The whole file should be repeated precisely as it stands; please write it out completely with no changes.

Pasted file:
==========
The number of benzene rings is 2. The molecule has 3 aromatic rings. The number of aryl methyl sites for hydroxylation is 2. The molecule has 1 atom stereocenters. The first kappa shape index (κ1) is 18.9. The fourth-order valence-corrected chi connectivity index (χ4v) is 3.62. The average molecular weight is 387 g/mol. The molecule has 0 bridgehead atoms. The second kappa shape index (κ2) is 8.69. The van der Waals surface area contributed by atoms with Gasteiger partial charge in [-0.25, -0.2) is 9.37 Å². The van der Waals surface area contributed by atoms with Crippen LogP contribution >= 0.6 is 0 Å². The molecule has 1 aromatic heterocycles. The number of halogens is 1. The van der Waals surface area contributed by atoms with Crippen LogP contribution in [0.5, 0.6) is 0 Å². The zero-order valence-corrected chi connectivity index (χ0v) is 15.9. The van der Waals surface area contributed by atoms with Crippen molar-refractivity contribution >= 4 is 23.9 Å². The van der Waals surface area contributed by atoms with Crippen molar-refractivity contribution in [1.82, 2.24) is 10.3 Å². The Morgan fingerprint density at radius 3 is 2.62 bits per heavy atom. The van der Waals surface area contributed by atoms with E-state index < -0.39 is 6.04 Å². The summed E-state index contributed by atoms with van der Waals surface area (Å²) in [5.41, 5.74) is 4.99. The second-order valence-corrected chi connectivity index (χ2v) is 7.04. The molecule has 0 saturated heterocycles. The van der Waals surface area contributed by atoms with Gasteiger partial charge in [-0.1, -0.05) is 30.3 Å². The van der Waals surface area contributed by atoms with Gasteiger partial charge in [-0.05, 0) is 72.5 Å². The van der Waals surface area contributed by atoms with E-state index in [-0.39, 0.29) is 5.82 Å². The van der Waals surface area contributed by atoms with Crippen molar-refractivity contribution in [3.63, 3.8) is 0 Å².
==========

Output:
The number of benzene rings is 2. The molecule has 3 aromatic rings. The number of aryl methyl sites for hydroxylation is 2. The molecule has 1 atom stereocenters. The first kappa shape index (κ1) is 18.9. The fourth-order valence-corrected chi connectivity index (χ4v) is 3.62. The average molecular weight is 387 g/mol. The molecule has 0 bridgehead atoms. The second kappa shape index (κ2) is 8.69. The van der Waals surface area contributed by atoms with Gasteiger partial charge in [-0.25, -0.2) is 9.37 Å². The van der Waals surface area contributed by atoms with Crippen LogP contribution >= 0.6 is 0 Å². The molecule has 1 aromatic heterocycles. The number of halogens is 1. The van der Waals surface area contributed by atoms with Crippen LogP contribution in [0.5, 0.6) is 0 Å². The zero-order valence-corrected chi connectivity index (χ0v) is 15.9. The van der Waals surface area contributed by atoms with Crippen molar-refractivity contribution >= 4 is 23.9 Å². The van der Waals surface area contributed by atoms with Crippen molar-refractivity contribution in [1.82, 2.24) is 10.3 Å². The Morgan fingerprint density at radius 3 is 2.62 bits per heavy atom. The van der Waals surface area contributed by atoms with E-state index < -0.39 is 6.04 Å². The summed E-state index contributed by atoms with van der Waals surface area (Å²) in [5.41, 5.74) is 4.99. The second-order valence-corrected chi connectivity index (χ2v) is 7.04. The molecule has 0 saturated heterocycles. The van der Waals surface area contributed by atoms with Gasteiger partial charge in [-0.1, -0.05) is 30.3 Å². The van der Waals surface area contributed by atoms with Gasteiger partial charge in [-0.05, 0) is 72.5 Å². The van der Waals surface area contributed by atoms with E-state index in [-0.39, 0.29) is 5.82 Å². The van der Waals surface area contributed by atoms with Crippen molar-refractivity contribution in [3.63, 3.8) is 0 Å².